Minimum Viable Product

8.0 Minimum Viable Product

In contemporary product management parlance, a MVP (or Minimum Viable Product), should result in a product that can be used in the field, performing some level of identifiable and agreed minimal functionality that progresses toward an ever ‘richer’ experience.

From the outset, priorities that stakeholders consider the most valuable to make available in the nearest term should be transformed into ‘user stories’ that are written from the user’s point of view. These practices are derived from the ‘Agile’ project management methodology.

The user stories seen in Appendix 3: MVP User stories are descriptions of the required functionality derived from the user experience prototypes illustrated earlier in this proposal (see §7.1 Experience prototypes and Appendix 1: Expanding Experience). Ultimately these functions and
other ideas within this document may provide a basis for the addition of further functionality. This in turn may also respond to ongoing user and stakeholder feedback.

This cycle establishes a tighter relationship between designers, developers, users and stakeholders in the production environment. Ideally the product moves from a ‘beta’ version MVP and towards the anticipated ‘complete’ product.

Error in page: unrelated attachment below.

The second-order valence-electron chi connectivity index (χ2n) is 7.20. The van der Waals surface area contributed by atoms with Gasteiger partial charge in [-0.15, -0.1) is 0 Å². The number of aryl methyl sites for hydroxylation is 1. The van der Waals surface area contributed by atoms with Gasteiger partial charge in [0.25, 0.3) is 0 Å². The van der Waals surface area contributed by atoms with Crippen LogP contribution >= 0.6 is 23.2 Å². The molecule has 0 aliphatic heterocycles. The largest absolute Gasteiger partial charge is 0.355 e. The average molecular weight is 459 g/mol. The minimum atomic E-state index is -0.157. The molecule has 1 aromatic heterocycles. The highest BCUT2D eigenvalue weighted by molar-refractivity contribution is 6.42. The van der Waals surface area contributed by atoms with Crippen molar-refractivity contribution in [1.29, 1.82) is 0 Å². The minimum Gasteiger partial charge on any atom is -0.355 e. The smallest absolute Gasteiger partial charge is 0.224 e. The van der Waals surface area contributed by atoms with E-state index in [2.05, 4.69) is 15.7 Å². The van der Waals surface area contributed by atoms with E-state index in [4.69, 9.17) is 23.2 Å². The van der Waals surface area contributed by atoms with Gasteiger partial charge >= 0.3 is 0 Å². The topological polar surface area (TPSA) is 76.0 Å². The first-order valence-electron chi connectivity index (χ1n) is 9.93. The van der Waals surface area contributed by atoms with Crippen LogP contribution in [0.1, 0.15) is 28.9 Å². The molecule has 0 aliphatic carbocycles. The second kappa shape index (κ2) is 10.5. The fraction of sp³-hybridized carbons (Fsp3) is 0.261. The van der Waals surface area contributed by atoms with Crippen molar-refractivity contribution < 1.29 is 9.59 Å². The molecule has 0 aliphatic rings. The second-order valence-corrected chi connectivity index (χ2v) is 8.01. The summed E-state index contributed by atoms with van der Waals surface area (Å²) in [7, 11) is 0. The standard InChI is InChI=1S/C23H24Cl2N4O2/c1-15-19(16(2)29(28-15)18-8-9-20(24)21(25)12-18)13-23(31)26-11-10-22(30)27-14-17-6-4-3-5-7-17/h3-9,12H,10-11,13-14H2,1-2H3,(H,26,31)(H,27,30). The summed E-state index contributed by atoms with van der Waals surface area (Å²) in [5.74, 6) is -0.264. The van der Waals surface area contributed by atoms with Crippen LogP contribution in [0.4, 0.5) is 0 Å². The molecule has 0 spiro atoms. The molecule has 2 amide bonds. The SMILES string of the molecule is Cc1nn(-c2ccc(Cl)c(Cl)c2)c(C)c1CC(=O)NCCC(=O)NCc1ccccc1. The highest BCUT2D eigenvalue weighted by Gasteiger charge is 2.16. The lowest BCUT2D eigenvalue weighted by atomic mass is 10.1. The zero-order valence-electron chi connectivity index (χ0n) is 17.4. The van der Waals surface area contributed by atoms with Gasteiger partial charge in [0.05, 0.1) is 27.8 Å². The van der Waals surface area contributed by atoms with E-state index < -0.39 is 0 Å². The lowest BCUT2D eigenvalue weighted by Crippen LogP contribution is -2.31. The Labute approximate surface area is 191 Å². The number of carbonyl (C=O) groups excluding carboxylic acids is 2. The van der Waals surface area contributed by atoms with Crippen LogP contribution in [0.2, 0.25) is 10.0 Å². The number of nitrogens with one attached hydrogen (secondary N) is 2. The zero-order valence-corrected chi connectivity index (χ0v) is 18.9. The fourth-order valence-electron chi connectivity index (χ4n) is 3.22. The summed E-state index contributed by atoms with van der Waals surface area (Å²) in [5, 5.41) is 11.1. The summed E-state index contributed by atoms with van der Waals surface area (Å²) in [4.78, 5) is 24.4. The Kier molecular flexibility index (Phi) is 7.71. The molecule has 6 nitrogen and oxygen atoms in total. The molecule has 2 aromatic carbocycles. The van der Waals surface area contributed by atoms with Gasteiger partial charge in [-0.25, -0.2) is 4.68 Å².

When the Prepare Wellington MVP is in an operational environment (and hence utilising a responsive map) it will make relationship between situation and context easier for users to understand, as well as their needs and feedback as proposed in the design of this experience.

The resilience of the experience for any publicly accessible MVP is paramount. Typically, this is where much of the short term investment should fall. To achieve this resilience (considering the extreme use contexts required), any server side architecture should be scaleable. Ideally the Prepare Wellington MVP should provide some value if a crisis occurs while it is constantly being improved, moving towards some of the opportunities described in this proposal.

As this design research proposal has established experience benchmarks for the form of Prepare Wellington, it can now be built and tested to see if the product performs as the designers anticipated. Under the guidance of WREMO and using the MVP User stories created as one of the results of this research proposal, the first version MVP is currently being built by the design and development agency 3Months ( in Wellington.



Design Research > User testing


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